Does Mark Harmon Have Throat Cancer: New episodes of NCIS have arrived, but this season will seem different from previous ones due to Mark Harmon’s departure as Leroy Jethro Gibbs. Although he won’t be missing from the show totally, you won’t see him in many of the new episodes.
There have been a number of stories concerning Mark’s health throughout the years, leading some to speculate that he has medical issues that prohibit him from appearing on set. Here’s the latest on the health rumors (and the untrue ones) around him.
Who Is Mark Harmon
The American actor Mark Harmon has a fortune of $120 million. He became famous thanks to his part in the CBS detective drama NCIS. From 2003 through 2021, he starred in and executive-produced hundreds of episodes as the show’s main character.
Mark Harmon earned $525,000 for each episode at the height of his “NCIS” career. Given a 24-episode season, that equates to $12.6 million. Mark Harmon made more than $20 million yearly from his producing credits and syndication fees.
On September 2, 1951, in the city of Burbank, California, Thomas Mark Harmon entered the world. Tom Harmon’s mother, Elyse Knox, was an actress, model, designer, and artist, while Harmon’s father, Tom Harmon, won the Heisman Trophy as a football player and went on to broadcast for the University of Texas.
Source: Hello Magazine
Harmon is the youngest sibling of three; his older sisters are actors Kristin Nelson and Kelly Harmon.
He graduated from Harvard-Westlake School, a prestigious Los Angeles secondary school. After high school, he attended Pierce College, where he played football, and later received an associate degree there.
While there, he was courted by numerous top college football programs, but ultimately decided to attend UCLA rather than Oklahoma. Moving on to play quarterback for the UCLA Bruins after transferring from the University of Texas, he did so in 1972 and 1973.
Does Mark Harmon Have Throat Cancer
As Mark has aged, beginning in 2018, there have been numerous concerns concerning his health. That year, rumors circulated that he would be leaving NCIS due to “failing health,” So Does Mark Harmon Have Throat Cancer? his representative later told that the rumor was “absolutely incorrect.”
After knee surgery, fans observed the actor had lost a lot of weight, which caused alarm. However, their worries were unfounded.
Other stories include Mark being diagnosed with cancer, having a stroke, or having a heart attack, all of which turned out to be false. He appears to be in good condition and has previously explained that he decided to leave NCIS so that he could devote more time to his marriage to Pam Dawber.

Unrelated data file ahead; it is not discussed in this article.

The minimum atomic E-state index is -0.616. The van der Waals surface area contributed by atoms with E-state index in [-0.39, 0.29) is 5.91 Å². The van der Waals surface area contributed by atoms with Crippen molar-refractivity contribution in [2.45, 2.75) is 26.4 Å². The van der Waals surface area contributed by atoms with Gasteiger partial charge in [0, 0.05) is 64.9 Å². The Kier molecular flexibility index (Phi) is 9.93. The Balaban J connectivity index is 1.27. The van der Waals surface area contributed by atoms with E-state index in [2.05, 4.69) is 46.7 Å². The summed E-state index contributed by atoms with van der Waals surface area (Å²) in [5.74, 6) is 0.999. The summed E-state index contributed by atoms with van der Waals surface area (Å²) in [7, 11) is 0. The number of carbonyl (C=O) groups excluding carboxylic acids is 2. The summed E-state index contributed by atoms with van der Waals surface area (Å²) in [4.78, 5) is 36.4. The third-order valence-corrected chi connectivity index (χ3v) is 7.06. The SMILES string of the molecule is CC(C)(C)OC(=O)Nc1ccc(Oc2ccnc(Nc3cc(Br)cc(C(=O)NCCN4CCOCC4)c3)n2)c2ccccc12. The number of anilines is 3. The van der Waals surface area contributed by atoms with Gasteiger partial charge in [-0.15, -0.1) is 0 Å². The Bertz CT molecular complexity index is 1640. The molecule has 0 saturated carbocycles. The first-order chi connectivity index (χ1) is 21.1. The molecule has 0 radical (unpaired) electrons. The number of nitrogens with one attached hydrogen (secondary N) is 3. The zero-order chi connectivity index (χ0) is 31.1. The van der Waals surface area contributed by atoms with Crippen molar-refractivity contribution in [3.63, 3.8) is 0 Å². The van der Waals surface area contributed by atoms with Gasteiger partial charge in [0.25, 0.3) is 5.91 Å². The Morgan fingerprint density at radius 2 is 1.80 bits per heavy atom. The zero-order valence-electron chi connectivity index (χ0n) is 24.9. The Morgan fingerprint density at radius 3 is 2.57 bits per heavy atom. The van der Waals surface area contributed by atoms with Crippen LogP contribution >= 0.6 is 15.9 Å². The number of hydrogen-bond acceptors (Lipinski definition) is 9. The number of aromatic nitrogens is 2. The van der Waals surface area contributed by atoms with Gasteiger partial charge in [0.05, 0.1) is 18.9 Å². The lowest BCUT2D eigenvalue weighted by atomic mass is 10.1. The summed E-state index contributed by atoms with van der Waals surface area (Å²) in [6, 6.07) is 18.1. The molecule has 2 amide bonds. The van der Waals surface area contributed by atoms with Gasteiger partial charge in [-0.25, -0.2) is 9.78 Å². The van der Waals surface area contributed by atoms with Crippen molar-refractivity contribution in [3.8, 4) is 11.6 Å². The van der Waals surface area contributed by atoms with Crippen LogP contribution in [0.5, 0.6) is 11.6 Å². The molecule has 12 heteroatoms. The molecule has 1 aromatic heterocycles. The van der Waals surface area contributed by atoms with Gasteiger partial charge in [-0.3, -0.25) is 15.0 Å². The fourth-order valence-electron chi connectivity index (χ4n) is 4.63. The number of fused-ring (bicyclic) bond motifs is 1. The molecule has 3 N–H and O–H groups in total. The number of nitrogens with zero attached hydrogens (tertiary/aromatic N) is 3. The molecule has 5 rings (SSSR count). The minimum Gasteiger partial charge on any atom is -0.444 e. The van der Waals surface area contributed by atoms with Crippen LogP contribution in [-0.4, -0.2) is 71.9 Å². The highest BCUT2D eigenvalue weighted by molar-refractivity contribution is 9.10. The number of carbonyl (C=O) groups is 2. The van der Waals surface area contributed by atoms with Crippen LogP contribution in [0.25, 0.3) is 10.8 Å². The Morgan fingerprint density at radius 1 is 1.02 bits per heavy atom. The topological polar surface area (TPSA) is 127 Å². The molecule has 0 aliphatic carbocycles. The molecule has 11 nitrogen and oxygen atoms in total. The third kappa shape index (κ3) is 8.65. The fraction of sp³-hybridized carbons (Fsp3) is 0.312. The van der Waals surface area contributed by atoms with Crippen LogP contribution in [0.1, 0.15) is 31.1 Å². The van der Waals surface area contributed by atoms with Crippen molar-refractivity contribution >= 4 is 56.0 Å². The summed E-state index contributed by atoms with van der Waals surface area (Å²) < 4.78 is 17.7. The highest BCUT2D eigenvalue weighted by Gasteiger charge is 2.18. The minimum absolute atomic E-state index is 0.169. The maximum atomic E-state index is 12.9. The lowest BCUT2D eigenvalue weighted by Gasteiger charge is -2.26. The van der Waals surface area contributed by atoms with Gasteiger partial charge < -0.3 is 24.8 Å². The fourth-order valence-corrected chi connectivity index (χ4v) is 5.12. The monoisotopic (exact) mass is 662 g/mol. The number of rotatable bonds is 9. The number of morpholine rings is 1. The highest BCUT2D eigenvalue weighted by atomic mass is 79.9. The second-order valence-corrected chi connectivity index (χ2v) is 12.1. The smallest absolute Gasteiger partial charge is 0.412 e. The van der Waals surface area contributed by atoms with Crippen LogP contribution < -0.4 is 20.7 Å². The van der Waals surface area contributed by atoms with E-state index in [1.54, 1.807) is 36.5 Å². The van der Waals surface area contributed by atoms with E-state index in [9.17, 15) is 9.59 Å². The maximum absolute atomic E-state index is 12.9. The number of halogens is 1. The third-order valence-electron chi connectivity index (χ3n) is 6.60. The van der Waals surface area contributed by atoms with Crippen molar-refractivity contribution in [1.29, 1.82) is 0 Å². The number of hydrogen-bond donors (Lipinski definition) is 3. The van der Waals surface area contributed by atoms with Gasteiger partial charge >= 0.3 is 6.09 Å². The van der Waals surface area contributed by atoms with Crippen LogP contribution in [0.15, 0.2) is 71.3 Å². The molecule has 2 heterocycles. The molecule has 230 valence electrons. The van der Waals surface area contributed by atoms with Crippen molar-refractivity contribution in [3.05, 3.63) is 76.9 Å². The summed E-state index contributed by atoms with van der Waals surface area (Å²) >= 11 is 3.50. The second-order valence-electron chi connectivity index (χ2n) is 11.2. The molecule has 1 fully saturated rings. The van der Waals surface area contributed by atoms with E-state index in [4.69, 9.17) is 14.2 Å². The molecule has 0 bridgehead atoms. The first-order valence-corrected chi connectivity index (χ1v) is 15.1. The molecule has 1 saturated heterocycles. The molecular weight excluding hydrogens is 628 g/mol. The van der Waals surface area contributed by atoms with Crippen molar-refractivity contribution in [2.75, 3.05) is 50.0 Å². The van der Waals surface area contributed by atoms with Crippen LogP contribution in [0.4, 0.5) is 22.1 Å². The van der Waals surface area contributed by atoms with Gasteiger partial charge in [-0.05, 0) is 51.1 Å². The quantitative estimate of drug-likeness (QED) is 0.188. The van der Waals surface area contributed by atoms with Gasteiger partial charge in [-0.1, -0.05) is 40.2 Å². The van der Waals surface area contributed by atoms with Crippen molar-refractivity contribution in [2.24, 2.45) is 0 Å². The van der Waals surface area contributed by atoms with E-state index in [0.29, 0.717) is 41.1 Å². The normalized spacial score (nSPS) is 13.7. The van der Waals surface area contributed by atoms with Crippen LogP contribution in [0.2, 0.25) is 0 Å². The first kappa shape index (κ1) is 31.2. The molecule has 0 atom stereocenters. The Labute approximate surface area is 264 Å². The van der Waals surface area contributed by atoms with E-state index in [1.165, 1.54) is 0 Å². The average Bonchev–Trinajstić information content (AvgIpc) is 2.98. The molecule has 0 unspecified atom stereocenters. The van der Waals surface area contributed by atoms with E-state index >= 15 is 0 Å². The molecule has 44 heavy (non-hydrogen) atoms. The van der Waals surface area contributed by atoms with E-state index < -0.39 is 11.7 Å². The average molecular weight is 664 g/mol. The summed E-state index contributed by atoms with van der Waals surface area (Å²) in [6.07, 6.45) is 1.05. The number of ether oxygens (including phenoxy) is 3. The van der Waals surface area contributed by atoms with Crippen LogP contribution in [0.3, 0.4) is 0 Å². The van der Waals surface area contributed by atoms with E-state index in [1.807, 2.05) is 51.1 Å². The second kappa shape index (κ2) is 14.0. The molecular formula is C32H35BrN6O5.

Concerns regarding his health have persisted over the years as fans have looked for an explanation for his distance from the program; however, these worries appear to be unfounded. His desire to concentrate on his life outside of work is understandable after 19 seasons on the show.
NCIS airs on CBS on Monday nights at 9 p.m. EST, so you can still catch the few episodes in which Mark appears this season.
What Is Throat Cancer
Throat cancer refers to cancer that develops in your throat (pharynx) or voice box (larynx).
The muscular tube that is your throat extends from the back of your nose to the base of your neck. Cancer of the throat typically develops in the flat cells that line the inside of the throat.
Just below your throat, in a hollow cavity called the voice box, is another organ that might develop cancer. The vocal cords, housed in a cartilaginous voice box, vibrate to produce sound when we speak.
Throat cancer is a general term that applies to cancer that develops in the throat (pharyngeal cancer) or in the voice box (laryngeal cancer).
All throat cancers begin in the same basic cell types, however different parts of the throat have distinct names for the disease.
- Cancer of the nasopharynx develops in the back of the throat, or nasopharynx.
- Oropharynx cancer develops in the area of the throat that sits at the back of the mouth and contains the tonsils.
- Cancer of the hypopharynx (laryngopharynx) develops in the area of the throat that is slightly above the esophagus and the windpipe.
- Glottic cancer begins in the vocal cords.
- Cancer of the epiglottis, a ring of cartilage that prevents food from entering the windpipe, is an example of supraglottic cancer, which develops in the upper part of the voice box.
- Subglottic cancer begins in the lower portion of your voice box, below your vocal cords.
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